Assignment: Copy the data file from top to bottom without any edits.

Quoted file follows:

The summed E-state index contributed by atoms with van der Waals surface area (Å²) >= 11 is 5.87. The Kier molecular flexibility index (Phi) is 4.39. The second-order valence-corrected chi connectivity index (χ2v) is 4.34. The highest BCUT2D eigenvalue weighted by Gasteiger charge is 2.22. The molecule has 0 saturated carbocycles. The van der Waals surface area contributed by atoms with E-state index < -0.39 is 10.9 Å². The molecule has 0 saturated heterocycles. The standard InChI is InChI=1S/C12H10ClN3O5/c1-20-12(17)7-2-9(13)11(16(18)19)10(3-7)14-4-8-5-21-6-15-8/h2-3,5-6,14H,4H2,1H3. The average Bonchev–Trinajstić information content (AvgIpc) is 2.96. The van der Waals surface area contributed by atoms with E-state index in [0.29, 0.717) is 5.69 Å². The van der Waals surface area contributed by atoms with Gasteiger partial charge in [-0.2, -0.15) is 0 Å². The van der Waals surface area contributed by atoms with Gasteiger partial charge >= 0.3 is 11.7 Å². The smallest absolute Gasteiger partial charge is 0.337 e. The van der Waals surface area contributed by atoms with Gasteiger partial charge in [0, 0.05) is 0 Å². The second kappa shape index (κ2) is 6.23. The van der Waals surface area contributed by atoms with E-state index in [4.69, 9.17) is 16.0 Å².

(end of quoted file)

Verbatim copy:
The summed E-state index contributed by atoms with van der Waals surface area (Å²) >= 11 is 5.87. The Kier molecular flexibility index (Phi) is 4.39. The second-order valence-corrected chi connectivity index (χ2v) is 4.34. The highest BCUT2D eigenvalue weighted by Gasteiger charge is 2.22. The molecule has 0 saturated carbocycles. The van der Waals surface area contributed by atoms with E-state index < -0.39 is 10.9 Å². The molecule has 0 saturated heterocycles. The standard InChI is InChI=1S/C12H10ClN3O5/c1-20-12(17)7-2-9(13)11(16(18)19)10(3-7)14-4-8-5-21-6-15-8/h2-3,5-6,14H,4H2,1H3. The average Bonchev–Trinajstić information content (AvgIpc) is 2.96. The van der Waals surface area contributed by atoms with E-state index in [0.29, 0.717) is 5.69 Å². The van der Waals surface area contributed by atoms with Gasteiger partial charge in [-0.2, -0.15) is 0 Å². The van der Waals surface area contributed by atoms with Gasteiger partial charge >= 0.3 is 11.7 Å². The smallest absolute Gasteiger partial charge is 0.337 e. The van der Waals surface area contributed by atoms with Gasteiger partial charge in [0, 0.05) is 0 Å². The second kappa shape index (κ2) is 6.23. The van der Waals surface area contributed by atoms with E-state index in [4.69, 9.17) is 16.0 Å².